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Something Wild: A resolution to go owling in the New Year

Owl_at_Night.jpg
By Wing-Chi Poon
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CC BY-SA 2.5, https://commons.wikimedia.org/w/index.php?curid=431165
A barred owl perched on a birch tree branch at night.

In the new year, resolve to get outside, be still, listen and observe. And revisit Jane Yolen's Owl Moon for inspiration to go owling.

The natural world doesn’t observe New Year's Eve. Nature’s seasonal calendar is circular and ever-turning, not linear. For wild creatures, December 31 is not the end, nor is January 1 the beginning. But the date does serve as an opportunity to remind ourselves to get outside, be still, listen, and observe.

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We take inspiration from Jane Yolen's classic children's story, Owl Moon, to learn about New Hampshire's most common owl species, the barred owl, and how you can go owling. In Owl Moon, a girl describes how she walked with her father late at night in winter to search for an owl.

Dave Anderson reading Jane Yolen's "Owl Moon"
Dave Anderson reading Jane Yolen's "Owl Moon"

The story’s narrator is correct when she observes that owls are easier to hear than they are to see. In Owl Moon, they are seeking a great horned owl, a species that also lives in New Hampshire but is harder to find than other kinds of owls.

Barred owls live in damp woods, often not far from where people live. They are tannish-gray in color, with a 4-foot wingspan, and a head-to-tail length of about 20 inches. They only weigh a pound and a half, but they appear larger because of their poofy feathers as well as their flattened facial disk and dark brown eyes that look like two big black marbles.

Barred owls eat a wide variety of prey, including chipmunks, mice, and small birds, which you might expect, but also salamanders, small frogs and even cicadas.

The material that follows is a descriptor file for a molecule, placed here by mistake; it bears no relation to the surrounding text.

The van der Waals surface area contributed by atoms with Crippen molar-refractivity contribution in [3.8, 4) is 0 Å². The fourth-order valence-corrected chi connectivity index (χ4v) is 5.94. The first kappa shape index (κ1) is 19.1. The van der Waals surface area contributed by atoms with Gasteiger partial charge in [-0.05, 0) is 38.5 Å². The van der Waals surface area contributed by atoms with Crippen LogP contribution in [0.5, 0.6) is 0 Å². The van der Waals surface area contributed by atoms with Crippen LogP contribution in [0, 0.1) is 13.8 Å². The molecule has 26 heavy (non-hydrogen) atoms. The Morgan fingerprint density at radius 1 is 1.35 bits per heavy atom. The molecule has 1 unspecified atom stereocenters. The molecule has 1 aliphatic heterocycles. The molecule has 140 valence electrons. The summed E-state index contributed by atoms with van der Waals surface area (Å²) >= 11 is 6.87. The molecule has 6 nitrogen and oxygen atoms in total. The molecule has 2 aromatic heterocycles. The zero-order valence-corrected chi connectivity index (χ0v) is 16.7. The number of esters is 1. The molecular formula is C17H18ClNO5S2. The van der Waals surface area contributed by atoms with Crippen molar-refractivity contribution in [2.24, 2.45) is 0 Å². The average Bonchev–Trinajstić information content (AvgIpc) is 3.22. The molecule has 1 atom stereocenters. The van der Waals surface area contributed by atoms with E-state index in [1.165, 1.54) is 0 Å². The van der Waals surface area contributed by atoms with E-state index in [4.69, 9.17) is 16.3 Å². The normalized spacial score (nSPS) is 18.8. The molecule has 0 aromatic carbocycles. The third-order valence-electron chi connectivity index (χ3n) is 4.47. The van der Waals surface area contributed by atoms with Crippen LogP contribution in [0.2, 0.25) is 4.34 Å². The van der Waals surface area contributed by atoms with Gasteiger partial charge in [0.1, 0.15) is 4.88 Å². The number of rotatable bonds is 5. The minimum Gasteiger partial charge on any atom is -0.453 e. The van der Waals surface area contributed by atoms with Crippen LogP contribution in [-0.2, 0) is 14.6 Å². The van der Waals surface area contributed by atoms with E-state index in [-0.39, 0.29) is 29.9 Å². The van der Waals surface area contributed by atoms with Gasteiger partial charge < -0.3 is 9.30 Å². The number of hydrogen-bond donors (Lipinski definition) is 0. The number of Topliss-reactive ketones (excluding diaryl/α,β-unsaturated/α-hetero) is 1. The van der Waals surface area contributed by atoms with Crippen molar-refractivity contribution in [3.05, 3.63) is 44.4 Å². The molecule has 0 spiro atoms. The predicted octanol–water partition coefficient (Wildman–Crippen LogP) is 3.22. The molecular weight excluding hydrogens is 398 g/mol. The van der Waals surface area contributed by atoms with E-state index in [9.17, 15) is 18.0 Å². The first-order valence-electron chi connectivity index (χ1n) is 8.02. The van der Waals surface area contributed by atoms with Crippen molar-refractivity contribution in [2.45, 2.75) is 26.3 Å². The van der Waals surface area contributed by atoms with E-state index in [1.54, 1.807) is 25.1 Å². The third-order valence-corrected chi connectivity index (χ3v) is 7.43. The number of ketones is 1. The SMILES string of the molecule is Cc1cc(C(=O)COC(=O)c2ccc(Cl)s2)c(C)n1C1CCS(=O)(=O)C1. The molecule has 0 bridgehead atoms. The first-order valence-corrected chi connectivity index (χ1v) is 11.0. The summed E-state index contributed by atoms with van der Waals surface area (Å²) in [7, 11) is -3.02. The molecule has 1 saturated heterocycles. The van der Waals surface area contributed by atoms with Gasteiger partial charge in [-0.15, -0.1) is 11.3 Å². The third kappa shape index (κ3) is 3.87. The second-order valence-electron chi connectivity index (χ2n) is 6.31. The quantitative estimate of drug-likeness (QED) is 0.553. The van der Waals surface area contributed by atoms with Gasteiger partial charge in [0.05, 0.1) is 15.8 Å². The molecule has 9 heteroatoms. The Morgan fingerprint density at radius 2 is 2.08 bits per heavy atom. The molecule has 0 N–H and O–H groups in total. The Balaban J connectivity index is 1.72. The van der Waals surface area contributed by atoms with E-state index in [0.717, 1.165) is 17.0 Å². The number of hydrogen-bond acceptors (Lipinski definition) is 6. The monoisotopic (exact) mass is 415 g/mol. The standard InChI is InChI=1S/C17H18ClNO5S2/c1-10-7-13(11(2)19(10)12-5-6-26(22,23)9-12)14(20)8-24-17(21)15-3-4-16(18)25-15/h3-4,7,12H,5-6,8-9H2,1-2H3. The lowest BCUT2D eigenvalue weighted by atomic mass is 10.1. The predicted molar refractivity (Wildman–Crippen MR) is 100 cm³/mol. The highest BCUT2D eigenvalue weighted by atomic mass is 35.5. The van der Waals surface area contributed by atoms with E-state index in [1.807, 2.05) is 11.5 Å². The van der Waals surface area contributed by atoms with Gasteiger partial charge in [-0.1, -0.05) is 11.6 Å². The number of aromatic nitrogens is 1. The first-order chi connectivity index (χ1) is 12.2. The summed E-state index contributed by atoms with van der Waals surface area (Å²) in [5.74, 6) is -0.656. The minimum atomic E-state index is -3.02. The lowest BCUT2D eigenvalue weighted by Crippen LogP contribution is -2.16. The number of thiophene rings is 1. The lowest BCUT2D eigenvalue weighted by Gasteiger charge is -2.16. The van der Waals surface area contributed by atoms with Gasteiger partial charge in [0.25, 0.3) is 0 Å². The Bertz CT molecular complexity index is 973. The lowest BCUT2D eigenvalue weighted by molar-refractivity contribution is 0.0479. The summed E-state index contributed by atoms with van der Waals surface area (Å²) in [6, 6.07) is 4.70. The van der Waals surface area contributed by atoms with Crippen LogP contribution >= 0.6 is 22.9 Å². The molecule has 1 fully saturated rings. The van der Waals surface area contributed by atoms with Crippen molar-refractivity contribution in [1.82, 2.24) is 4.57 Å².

Most owls are crepuscular, active at sunrise and sunset, as well as at night. But you don’t have to go owling at night to see a barred owl. They are often seen during the day, too.

"In a tough winter, one sometimes sits on a branch near my birdfeeder, waiting to catch a junco, or more likely a red squirrel," says Chris Martin of New Hampshire Audubon.

coldbarredowlby RGC.jpg
A cold barred owl photographed by former Something Wild host, Rosemary Conroy

Barred owls are territorial and often quite vocal most anytime of the year. You’ll hear them doing their call: “Who cooks for you? Who cooks for you all?”

Hearing their call is one of the best ways to know owls are around because it’s very hard to hear them flying.

Owls have special comb-like serrations on their flight feathers that cut through the air without making much noise. Silent flight helps owls surprise their prey, and also lets the owl hear tiny mouse noises during a final approach.

If you do catch sight of one, be sure not to disturb them. Courtship takes place in the winter months for barred owls. Since they are permanent residents in our woods, they begin nesting earlier than most birds.

As early as February, the female lays 2 to 3 eggs in a hardwood tree cavity, usually about 30 feet up, and she incubates them for a month. Young barred owls may remain around the nest area with their parents for up to six months.

This New Year’s, resolve to get outside, be quiet and brave, and go owling. And make time to read Jane Yolen’s Owl Moon to the special kids in your life.

Have a wild New Year!

This episode was made magical with editing by Taylor Quimby. Something Wild is a joint production of New Hampshire Audubon, the Society for the Protection of New Hampshire Forests, and NHPR.

Chris Martin has worked for New Hampshire Audubon for over 31 years as a Conservation Biologist, specializing in birds of prey such as Bald Eagles, Ospreys, and Peregrine Falcons.
Dave Anderson is the Director of Education and Volunteer Services for the Society for the Protection of New Hampshire Forests, where he has worked for more than 31 years. He is responsible for the design and delivery of conservation education programs including field trips, tours and presentations to Forest Society members, conservation partners and the general public.
Jessica has been with NHPR since 2011. Prior to joining The Exchange as a producer, she worked as an on-air host, a role she still steps in to as a substitute on NHPR's Morning Edition and All Things Considered.